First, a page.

IT IS generally known that Russian composer Igor Stravinsky and the eponymous Coco Chanel had an affair – one among the allegedly numerous liaisons with influential men that Mademoiselle Chanel had.
As silverscreen adaptations go, Jan Kounen’s Coco Chanel & Igor Stravinsky is a dramatic work of art which elevates that affair into a passionate source of life-long inspiration.
The film opens in Paris, 1913 at the premier of Les Ballets Russes’ performance to Stravinsky’s The Rite of Spring.
Nijinsky’s ballet, depicting paganistic fertility rites, is avant garde and bizzare. Bordering on dadaism, and coupled with Stravinsky’s percussive, syncopated score, it is everything the conservative Parisian audience does not expect. A hullabaloo erupts and the disgusted audience storms from the theatre, save Coco (Anna Mouglalis), who wears an enigmatic smile.
This is the first hint of the connection between the two artists, both as uncompromising as the other, and intent on their modernist creations.
The scandal takes a toll on Stravinsky (Mads Mikkelsen). Seven years later, following the Russian Revolution, he is an impoverished exile in Paris and desperate to find the means to compose. He accepts the offer to move his family into Coco’s villa in Garches, and becomes, in essence, a kept man.
Mouglalis captures the essence of Coco Chanel, embodying the liberated, ambitious woman with her own brand of morals and creative genius with a finesse that is exquisite (brought to life even more with Mouglalis dressed in CHANEL originals).
Her Coco is a steely conundrum of selfish generosity, while Mikkelsen portrays a man torn between loyalty to his childhood sweetheart wife and children, and his obsession with the elegant, intense entrepreneur. The film achingly paints both the helplessness and resolve of Stravinsky’s sickly wife (Elena Morozova) and her growing suspicion of the passionate dalliances between her husband and their benefactor. We are not quite sure who to side with.
The film also presents fictionalised accounts of the making of each of the artists’ “opuses” – the creation of Chanel No. 5 showcases Chanel’s exacting standards, while Stravinsky’s composition of his famed scores is altogether a tormented, dissonant affair.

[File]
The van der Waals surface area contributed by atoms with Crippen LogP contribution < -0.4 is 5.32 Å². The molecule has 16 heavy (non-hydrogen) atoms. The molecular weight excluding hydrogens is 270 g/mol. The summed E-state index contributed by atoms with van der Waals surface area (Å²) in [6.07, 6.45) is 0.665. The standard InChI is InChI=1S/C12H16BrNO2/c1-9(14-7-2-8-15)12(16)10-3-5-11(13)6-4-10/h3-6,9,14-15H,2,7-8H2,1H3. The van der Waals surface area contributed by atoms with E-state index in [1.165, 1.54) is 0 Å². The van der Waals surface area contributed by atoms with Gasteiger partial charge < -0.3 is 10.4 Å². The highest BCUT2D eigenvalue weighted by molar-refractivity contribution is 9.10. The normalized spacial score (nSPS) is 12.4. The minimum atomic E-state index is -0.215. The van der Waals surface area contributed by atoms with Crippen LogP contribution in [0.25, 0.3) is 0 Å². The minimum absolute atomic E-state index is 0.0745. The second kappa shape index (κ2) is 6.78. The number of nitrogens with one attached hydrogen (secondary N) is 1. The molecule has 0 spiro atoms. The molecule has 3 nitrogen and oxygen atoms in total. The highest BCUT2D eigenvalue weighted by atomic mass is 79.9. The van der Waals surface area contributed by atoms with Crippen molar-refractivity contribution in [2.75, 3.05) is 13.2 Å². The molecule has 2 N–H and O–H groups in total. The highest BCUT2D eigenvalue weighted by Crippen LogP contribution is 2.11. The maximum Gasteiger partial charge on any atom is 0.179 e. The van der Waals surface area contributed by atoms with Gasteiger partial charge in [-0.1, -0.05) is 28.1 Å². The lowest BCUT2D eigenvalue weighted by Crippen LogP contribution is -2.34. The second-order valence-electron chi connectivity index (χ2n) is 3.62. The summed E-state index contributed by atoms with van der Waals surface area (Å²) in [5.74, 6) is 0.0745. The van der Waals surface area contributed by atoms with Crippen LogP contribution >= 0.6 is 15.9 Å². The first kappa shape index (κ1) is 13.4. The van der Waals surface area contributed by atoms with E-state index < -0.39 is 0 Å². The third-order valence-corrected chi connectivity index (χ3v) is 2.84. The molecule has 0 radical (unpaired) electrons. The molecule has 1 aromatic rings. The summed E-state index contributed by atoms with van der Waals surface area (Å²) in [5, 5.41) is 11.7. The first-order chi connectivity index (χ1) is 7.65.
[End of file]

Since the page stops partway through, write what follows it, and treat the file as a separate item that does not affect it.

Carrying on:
Jan Kounen’s film is art in motion that will delight fashion lovers. It left me with the desire to overhaul my wardrobe quick smart to chic monochromatic tones, and the haunting refrain that entanglements of art, creativity and passion are anything but black and white.
As for how Coco Chanel & Igor Stravinsky compares to Anne Fontaine’s Coco avant Chanel starring Audrey Tatou, Kounen’s film functions as a companion piece of sorts, however unintentional. Fontaine’s version focuses on the early days of the couturier and her rise from poverty to the establishment of the iconic design house, while Kounen’s Coco is older, steelier and more established.
Coco Chanel & Igor Stravinsky opens in theatres from April 15.
PS – Make sure you stay till the end of the movie after the credits roll, as there is a tableau which functions as a dénouement. CHANEL aficionados may also be interested to note that screenwriter Chris Greenhalgh adapted his novel of the same name for the production. The film was also supported by CHANEL and Karl Lagerfeld, who specially created Stravinsky’s suit and Mouglalis’ embroidered evening dress for the performance of The Rite Of Spring. CHANEL also granted full access to its archives and collections, and Coco Chanel’s apartment at 31, rue Cambon, Paris.